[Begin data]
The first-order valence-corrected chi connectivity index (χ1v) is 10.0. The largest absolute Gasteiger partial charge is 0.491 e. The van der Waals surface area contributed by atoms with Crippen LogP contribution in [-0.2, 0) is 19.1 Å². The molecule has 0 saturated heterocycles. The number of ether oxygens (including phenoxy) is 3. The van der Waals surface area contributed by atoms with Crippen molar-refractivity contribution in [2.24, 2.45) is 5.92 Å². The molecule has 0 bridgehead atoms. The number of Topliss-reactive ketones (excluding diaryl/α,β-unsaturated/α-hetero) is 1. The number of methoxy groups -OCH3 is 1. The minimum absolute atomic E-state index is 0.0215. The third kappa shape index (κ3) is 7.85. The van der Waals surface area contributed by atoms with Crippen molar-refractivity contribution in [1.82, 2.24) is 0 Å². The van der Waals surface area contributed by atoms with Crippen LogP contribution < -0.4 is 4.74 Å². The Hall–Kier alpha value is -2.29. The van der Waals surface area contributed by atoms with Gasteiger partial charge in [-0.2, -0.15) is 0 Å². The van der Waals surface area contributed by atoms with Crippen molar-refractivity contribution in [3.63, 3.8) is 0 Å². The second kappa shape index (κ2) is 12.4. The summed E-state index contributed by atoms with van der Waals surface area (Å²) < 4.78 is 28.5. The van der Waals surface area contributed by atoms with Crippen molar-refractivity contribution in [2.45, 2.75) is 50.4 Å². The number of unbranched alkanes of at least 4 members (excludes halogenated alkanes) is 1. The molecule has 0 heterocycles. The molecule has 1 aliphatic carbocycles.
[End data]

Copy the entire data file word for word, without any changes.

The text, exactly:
The first-order valence-corrected chi connectivity index (χ1v) is 10.0. The largest absolute Gasteiger partial charge is 0.491 e. The van der Waals surface area contributed by atoms with Crippen LogP contribution in [-0.2, 0) is 19.1 Å². The molecule has 0 saturated heterocycles. The number of ether oxygens (including phenoxy) is 3. The van der Waals surface area contributed by atoms with Crippen molar-refractivity contribution in [2.24, 2.45) is 5.92 Å². The molecule has 0 bridgehead atoms. The number of Topliss-reactive ketones (excluding diaryl/α,β-unsaturated/α-hetero) is 1. The number of methoxy groups -OCH3 is 1. The minimum absolute atomic E-state index is 0.0215. The third kappa shape index (κ3) is 7.85. The van der Waals surface area contributed by atoms with Crippen molar-refractivity contribution in [1.82, 2.24) is 0 Å². The van der Waals surface area contributed by atoms with Crippen LogP contribution < -0.4 is 4.74 Å². The Hall–Kier alpha value is -2.29. The van der Waals surface area contributed by atoms with Gasteiger partial charge in [-0.2, -0.15) is 0 Å². The van der Waals surface area contributed by atoms with Crippen molar-refractivity contribution in [3.63, 3.8) is 0 Å². The second kappa shape index (κ2) is 12.4. The summed E-state index contributed by atoms with van der Waals surface area (Å²) < 4.78 is 28.5. The van der Waals surface area contributed by atoms with Crippen molar-refractivity contribution in [2.45, 2.75) is 50.4 Å². The number of unbranched alkanes of at least 4 members (excludes halogenated alkanes) is 1. The molecule has 0 heterocycles. The molecule has 1 aliphatic carbocycles.